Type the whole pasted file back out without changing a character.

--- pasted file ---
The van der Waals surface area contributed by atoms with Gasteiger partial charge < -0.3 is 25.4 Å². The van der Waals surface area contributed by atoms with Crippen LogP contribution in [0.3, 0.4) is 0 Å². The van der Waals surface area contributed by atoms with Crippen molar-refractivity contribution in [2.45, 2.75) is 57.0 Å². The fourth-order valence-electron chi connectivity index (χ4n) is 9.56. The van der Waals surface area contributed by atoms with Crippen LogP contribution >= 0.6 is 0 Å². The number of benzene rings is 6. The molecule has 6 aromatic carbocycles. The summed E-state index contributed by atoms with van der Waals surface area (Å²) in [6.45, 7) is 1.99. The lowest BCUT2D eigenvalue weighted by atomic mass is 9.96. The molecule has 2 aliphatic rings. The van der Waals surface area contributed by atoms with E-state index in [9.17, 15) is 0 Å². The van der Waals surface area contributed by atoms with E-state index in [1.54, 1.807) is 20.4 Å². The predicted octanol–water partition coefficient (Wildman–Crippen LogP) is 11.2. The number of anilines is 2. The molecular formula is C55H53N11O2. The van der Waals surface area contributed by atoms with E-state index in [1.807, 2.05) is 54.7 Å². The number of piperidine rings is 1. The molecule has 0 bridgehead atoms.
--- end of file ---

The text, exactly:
The van der Waals surface area contributed by atoms with Gasteiger partial charge < -0.3 is 25.4 Å². The van der Waals surface area contributed by atoms with Crippen LogP contribution in [0.3, 0.4) is 0 Å². The van der Waals surface area contributed by atoms with Crippen molar-refractivity contribution in [2.45, 2.75) is 57.0 Å². The fourth-order valence-electron chi connectivity index (χ4n) is 9.56. The van der Waals surface area contributed by atoms with Crippen LogP contribution >= 0.6 is 0 Å². The number of benzene rings is 6. The molecule has 6 aromatic carbocycles. The summed E-state index contributed by atoms with van der Waals surface area (Å²) in [6.45, 7) is 1.99. The lowest BCUT2D eigenvalue weighted by atomic mass is 9.96. The molecule has 2 aliphatic rings. The van der Waals surface area contributed by atoms with E-state index in [9.17, 15) is 0 Å². The van der Waals surface area contributed by atoms with E-state index in [1.54, 1.807) is 20.4 Å². The predicted octanol–water partition coefficient (Wildman–Crippen LogP) is 11.2. The number of anilines is 2. The molecular formula is C55H53N11O2. The van der Waals surface area contributed by atoms with E-state index in [1.807, 2.05) is 54.7 Å². The number of piperidine rings is 1. The molecule has 0 bridgehead atoms.